Fresh from a drum editing session at Sydney’s The Brain Recording Studios, three of the four members of local metal band Foundry Road have assembled to talk about their upcoming EP. Perched on randomly assembled chairs, drummer Brad Thomas and guitarist Scott Daniels allow the mysterious front man eXplain to take the lead. Simon Vincent is absent, but they joke that all “the important people” are present. “He’s a bassist” they laugh good-naturedly. “You can put that in there, that’ll piss him off!” “Just so we can show him!” It’s clear from their sense of humour that despite their brutal and aggressive stage presence, this band is a real family of like-minded musicians working together for a common goal.
The current goal, as publicised on social media, is the recording and release of their new EP, three years after their album Flood of Isolation. But wait! Releasing an EP after an album? “Money,” eXplain states bluntly, although the band adds in that the number of songs they have ready to record is also a factor. Still, it’s clear that money is a major concern, given that this new work is receiving much of its funding from the fans, who are essentially prepaying for the EP and various other rewards ranging from creepy clown hugs all the way to Simon’s signed bass. A relatively new concept, crowdfunding has given Foundry Road a significant boost to covering their studio expenses. “That’s why we started the Indiegogo campaign. We couldn’t afford to finish recording.” eXplain mentions that he was sceptical of the concept at first. “Do we actually ask people for money now? Before we do it?” But after seeing so many other artists from all over the world turning to crowdfunding, it soon became clear to them that it was almost necessary, given the changing and competitive nature of the music industry. Having surpassed their target of $1500, the pleasantly surprised band has no regrets, with further pledges received now going towards mastering and CD production. “The amount of support we got, within … not even two weeks of having the campaign up, we’d almost reached our goal.” Of the most surprising contributions made was a $400 pledge from a new fan in Canberra who had only seen Foundry Road play once. This enthusiastic fan will soon receive his copy of the EP, tickets to the launch, and Foundry Road merchandise, along with the major prize: eXplain’s shirt and vest, signed by the band.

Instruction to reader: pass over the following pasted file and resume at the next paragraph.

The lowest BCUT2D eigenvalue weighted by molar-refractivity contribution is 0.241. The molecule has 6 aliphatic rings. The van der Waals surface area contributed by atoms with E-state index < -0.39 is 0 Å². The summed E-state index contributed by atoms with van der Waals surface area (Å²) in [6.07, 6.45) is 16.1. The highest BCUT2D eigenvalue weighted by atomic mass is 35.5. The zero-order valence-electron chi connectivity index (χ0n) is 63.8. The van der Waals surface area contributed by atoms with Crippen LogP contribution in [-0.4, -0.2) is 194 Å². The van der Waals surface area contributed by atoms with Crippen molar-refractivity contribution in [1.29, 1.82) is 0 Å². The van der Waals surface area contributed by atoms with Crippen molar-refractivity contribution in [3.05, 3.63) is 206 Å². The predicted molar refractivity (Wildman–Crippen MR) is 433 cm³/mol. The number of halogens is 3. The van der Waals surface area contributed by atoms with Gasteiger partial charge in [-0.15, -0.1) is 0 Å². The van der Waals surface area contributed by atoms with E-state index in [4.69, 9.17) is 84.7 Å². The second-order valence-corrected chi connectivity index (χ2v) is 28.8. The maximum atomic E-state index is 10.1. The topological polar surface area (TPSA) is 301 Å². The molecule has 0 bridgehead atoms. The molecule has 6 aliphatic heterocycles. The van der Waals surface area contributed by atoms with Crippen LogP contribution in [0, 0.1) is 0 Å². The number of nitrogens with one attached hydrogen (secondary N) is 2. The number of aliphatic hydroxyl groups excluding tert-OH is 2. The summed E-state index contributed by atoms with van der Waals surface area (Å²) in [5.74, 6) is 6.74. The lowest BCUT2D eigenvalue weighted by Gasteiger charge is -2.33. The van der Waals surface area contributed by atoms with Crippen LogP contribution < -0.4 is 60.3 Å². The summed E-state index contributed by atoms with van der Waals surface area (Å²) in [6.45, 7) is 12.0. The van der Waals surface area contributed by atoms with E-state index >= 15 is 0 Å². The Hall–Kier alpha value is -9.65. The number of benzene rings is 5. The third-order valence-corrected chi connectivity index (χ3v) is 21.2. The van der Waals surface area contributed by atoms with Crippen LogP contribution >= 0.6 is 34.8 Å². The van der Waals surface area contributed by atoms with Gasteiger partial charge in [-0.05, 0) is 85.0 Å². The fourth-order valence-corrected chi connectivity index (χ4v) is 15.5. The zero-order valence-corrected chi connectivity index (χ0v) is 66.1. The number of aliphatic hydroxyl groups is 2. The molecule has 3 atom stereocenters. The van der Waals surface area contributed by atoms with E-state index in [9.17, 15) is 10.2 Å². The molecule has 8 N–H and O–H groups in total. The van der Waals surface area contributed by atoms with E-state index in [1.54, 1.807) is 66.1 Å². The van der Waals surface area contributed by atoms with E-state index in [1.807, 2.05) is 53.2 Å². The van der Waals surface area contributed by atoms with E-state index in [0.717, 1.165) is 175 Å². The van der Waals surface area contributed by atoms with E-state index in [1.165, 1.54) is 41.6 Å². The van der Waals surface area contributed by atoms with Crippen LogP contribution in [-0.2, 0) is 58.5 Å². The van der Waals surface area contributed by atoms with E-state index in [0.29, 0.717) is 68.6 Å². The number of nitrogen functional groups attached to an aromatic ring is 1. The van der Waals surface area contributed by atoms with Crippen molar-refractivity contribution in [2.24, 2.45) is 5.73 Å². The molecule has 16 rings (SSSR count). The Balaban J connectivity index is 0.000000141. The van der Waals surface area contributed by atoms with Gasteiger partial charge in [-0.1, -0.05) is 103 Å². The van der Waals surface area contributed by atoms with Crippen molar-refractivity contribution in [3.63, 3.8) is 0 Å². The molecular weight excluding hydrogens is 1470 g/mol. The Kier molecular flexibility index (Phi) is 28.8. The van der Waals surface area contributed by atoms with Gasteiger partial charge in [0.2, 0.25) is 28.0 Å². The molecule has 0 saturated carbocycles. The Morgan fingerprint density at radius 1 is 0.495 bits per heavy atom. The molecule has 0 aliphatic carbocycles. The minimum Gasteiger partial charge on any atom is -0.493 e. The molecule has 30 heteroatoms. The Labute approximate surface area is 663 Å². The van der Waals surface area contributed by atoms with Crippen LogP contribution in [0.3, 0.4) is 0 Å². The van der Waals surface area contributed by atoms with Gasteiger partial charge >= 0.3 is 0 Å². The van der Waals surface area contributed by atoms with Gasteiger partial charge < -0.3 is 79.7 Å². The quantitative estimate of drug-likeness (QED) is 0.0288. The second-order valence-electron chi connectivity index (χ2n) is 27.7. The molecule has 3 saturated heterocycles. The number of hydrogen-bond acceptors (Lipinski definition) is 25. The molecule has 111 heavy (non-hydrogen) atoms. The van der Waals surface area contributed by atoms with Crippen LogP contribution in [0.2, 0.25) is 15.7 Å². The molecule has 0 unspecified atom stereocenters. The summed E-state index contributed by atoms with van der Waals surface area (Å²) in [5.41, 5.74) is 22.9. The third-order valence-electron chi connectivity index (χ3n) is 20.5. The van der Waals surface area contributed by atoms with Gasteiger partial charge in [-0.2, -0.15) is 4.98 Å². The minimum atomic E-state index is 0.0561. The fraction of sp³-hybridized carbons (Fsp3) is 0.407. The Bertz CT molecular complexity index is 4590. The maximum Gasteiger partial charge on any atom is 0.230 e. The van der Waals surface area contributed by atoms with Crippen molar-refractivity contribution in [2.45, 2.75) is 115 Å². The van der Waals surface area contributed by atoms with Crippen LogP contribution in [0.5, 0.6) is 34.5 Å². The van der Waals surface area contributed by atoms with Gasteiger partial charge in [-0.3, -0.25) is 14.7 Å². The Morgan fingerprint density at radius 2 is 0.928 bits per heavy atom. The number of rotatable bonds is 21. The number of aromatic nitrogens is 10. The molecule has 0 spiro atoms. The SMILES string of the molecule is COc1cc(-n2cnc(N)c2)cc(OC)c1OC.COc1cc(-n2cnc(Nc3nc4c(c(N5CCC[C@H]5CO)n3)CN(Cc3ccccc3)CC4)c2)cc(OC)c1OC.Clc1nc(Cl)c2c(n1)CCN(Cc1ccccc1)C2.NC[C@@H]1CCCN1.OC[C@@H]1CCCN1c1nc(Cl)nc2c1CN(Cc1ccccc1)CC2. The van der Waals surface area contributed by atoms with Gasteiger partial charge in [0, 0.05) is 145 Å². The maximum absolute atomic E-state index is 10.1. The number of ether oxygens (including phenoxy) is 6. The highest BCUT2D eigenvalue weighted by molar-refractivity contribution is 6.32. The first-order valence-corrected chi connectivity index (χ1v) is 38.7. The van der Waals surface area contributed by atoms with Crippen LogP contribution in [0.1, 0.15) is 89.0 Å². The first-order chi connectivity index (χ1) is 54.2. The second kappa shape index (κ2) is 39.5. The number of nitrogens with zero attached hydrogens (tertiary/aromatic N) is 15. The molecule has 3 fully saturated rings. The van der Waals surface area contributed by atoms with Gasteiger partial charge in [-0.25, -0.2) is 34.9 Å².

This brings us to another question – with the shirt and vest gone, what is eXplain going to wear now? Finally the band reveals that there’s more to the upcoming EP than simply releasing some new music. This project brings with it some exciting changes. “We’re definitely going for a theme,” eXplain begins. “We’ve got some ideas we’ve been playing with, especially with our appearance and that… It’s Steampunk…” and it seems this time the entire band may be getting in on the image. Suddenly it all makes sense, with song names such as “Derail” and “Mechanical Mind” currently in the recording process, the EP is definitely shaping up to be a well-planned work of heavy metal art, and the launch is bound to be quite a show. “I’m pretty much building my own outfit,” says eXplain. “It’ll save some money, and I don’t think anyone will get what’s in my head onto something without me standing over their shoulder, so I might as well do it myself.” And so, with this EP, the band is refreshing itself in the ongoing quest to entertain the heavy metal crowd. “We want to keep putting on a show and not just playing music, and throw something different out there.” eXplain also talks about the Steampunk scene in America and other countries, revealing some of the more ambitious plans for Foundry Road. They hope that the new image will catch the attention of metalheads overseas, thereby expanding the band’s potential fan base further afield.